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Eat, ate, eaten... Verbs in English don't always follow the -ed pattern, so we're focussing on irregular verbs in this session. Listen to 6 Minute Vocabulary, and then do some activities to show off your verb skills!

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6 Minute Vocabulary

Verbs, verbs, verbs

In this programme we look at the difficult subject of irregular verbs: verbs that don't behave normally. Unfortunately, not all verbs take -ed in the past and perfect tenses. For example, look at what happens to the verb choose in the past simple and present perfect:

  • I chose a black dress last time (past simple)
  • I've chosen a black dress again (present perfect)

Note: Past participle

In the last sentence, the word chosen is what we call the past participle. The past participle is used in the present perfect (I have chosen), the past perfect (I had chosen), passives (it is chosen) and adjectives (the chosen one).

To do

Listen to this episode of 6 Minute Vocabulary. In the programme, Mike says his phone is missing. But who took it? Mike thinks Neil has taken it. Is Mike right?

문서 읽고 엑티비티를 하세요

스크립트 보기 스크립트 숨기기

Catherine     
Hello and welcome to 6 Minute Vocabulary. I'm Catherine.

Finn
And I'm Finn. Actually Catherine, sorry I'm late.

Catherine
You should be.

Finn
It's taken me forever to get here!

Catherine
I know.

Finn
The bus took hours.

Catherine
Oh did it really, Finn? But you usually take the train.

Finn
I missed it today.

Catherine
OK, no problem. Because actually, Finn, you've introduced today's topic with the words: take, took, taken...

Finn
Ah yes, irregular verbs.

Catherine
That's right. We're going to look at three different groups of irregular verbs. So, let's start by listening to Mike and Neil's conversation. And poor Mike can't find his phone.

Finn
Oh no. While you listen, think about this question: How many times has Abdullah rung?

INSERT
Mike
Have you seen my phone, Neil?

Neil
Well, I haven't taken it.

Mike
I didn't say you 'took' it. I just said 'Have you seen it?'

Neil
I saw it on your desk this morning.

Mike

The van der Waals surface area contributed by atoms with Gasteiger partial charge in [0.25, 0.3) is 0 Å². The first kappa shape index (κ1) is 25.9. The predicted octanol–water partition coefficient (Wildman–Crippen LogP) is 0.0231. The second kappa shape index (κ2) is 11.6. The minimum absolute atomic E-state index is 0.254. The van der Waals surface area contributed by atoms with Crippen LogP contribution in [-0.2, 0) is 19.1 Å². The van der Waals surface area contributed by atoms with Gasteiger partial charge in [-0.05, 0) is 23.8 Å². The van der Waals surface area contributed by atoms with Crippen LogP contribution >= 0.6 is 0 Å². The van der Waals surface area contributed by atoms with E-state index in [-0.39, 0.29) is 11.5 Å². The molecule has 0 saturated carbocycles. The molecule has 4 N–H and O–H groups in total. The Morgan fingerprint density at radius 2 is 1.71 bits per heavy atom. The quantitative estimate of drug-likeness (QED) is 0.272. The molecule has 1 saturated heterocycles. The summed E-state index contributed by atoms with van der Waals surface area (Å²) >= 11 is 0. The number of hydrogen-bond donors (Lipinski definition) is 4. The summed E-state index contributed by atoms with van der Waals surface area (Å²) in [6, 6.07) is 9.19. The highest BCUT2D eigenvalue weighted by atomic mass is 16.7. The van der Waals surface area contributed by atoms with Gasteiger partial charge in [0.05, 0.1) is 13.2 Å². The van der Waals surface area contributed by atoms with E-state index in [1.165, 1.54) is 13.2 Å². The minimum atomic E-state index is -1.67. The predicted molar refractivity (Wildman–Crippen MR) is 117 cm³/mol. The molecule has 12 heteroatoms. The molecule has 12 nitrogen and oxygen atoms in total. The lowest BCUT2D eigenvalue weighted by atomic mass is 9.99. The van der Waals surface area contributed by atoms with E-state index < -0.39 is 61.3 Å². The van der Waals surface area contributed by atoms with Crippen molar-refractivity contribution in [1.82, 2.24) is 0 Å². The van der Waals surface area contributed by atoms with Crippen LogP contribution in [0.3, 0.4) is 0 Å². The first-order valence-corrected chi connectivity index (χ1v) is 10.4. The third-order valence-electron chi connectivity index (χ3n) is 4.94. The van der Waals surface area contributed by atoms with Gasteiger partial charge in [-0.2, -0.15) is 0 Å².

I can't see it here! I've got to ring Abdullah. He rang again today. He's rung me five times this week...  

Neil
I'll ring it for you - I'll just get my phone... out... of... my pocket... Oh, this is your phone! You put it on my desk by mistake... So, where have I put my phone? I always put it in my pocket...

Catherine
So we asked you: How many times has Abdullah rung this week?

Finn
And the answer is: five. He's rung five times this week.  

Catherine
Ring... rang... rung. So, the past simple of ring is rang, and the past participle is rung. 

Finn
There are several irregular verbs like ring, with different forms for the base verb, past simple and past participle.

Catherine
The verb take, for example, which we had earlier. Listen out for it in this clip.

INSERT CLIP 1
Neil
Well, I haven't taken it.

Mike
I didn't say you 'took' it. I just said 'Have you seen it?'

Neil
I saw it on your desk this morning.

Mike
I can't see it here!

Finn
So the verb take changes to took in the past simple...

Catherine
...and taken in the past participle.

Finn
We also heard see, saw and seen.

Catherine
...three different forms again. See is the main verb, saw is the past simple...

Finn
...and seen is the past participle.

Catherine
Other verbs that follow this pattern are write, wrote, written...

Finn
...break, broke, broken...

Catherine
...speak, spoke, spoken...

Finn
...and choose, chose, chosen.

Catherine
Good. Now, in the clip we also heard say and said. The verb say belongs to a different group of irregular verbs.

Finn